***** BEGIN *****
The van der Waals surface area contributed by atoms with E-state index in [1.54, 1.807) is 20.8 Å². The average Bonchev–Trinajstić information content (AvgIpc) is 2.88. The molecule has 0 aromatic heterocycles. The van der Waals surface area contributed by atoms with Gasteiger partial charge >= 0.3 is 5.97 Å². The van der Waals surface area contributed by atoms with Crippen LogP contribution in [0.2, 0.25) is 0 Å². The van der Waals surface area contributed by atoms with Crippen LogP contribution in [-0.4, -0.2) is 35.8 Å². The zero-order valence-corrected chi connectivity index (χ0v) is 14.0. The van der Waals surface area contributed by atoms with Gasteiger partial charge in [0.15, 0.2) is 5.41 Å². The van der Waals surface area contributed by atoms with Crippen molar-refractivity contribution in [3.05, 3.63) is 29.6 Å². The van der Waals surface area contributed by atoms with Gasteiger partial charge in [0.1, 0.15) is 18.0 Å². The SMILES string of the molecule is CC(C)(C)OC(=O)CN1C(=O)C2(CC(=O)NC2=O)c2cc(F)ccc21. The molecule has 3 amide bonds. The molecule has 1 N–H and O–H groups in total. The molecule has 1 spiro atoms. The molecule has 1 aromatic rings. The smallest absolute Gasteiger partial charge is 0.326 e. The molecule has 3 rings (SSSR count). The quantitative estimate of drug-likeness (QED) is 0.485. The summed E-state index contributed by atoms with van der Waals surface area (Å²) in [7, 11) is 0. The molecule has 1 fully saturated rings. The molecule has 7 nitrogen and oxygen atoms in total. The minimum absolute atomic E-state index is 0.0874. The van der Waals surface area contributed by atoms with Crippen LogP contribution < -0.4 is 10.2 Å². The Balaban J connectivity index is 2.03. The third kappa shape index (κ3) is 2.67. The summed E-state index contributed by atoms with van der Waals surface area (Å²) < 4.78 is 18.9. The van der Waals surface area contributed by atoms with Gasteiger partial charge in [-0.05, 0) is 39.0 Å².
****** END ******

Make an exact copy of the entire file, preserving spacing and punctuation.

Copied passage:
The van der Waals surface area contributed by atoms with E-state index in [1.54, 1.807) is 20.8 Å². The average Bonchev–Trinajstić information content (AvgIpc) is 2.88. The molecule has 0 aromatic heterocycles. The van der Waals surface area contributed by atoms with Gasteiger partial charge >= 0.3 is 5.97 Å². The van der Waals surface area contributed by atoms with Crippen LogP contribution in [0.2, 0.25) is 0 Å². The van der Waals surface area contributed by atoms with Crippen LogP contribution in [-0.4, -0.2) is 35.8 Å². The zero-order valence-corrected chi connectivity index (χ0v) is 14.0. The van der Waals surface area contributed by atoms with Gasteiger partial charge in [0.15, 0.2) is 5.41 Å². The van der Waals surface area contributed by atoms with Crippen molar-refractivity contribution in [3.05, 3.63) is 29.6 Å². The van der Waals surface area contributed by atoms with Gasteiger partial charge in [0.1, 0.15) is 18.0 Å². The SMILES string of the molecule is CC(C)(C)OC(=O)CN1C(=O)C2(CC(=O)NC2=O)c2cc(F)ccc21. The molecule has 3 amide bonds. The molecule has 1 N–H and O–H groups in total. The molecule has 1 spiro atoms. The molecule has 1 aromatic rings. The smallest absolute Gasteiger partial charge is 0.326 e. The molecule has 3 rings (SSSR count). The quantitative estimate of drug-likeness (QED) is 0.485. The summed E-state index contributed by atoms with van der Waals surface area (Å²) in [7, 11) is 0. The molecule has 1 fully saturated rings. The molecule has 7 nitrogen and oxygen atoms in total. The minimum absolute atomic E-state index is 0.0874. The van der Waals surface area contributed by atoms with Crippen LogP contribution < -0.4 is 10.2 Å². The Balaban J connectivity index is 2.03. The third kappa shape index (κ3) is 2.67. The summed E-state index contributed by atoms with van der Waals surface area (Å²) < 4.78 is 18.9. The van der Waals surface area contributed by atoms with Gasteiger partial charge in [-0.05, 0) is 39.0 Å².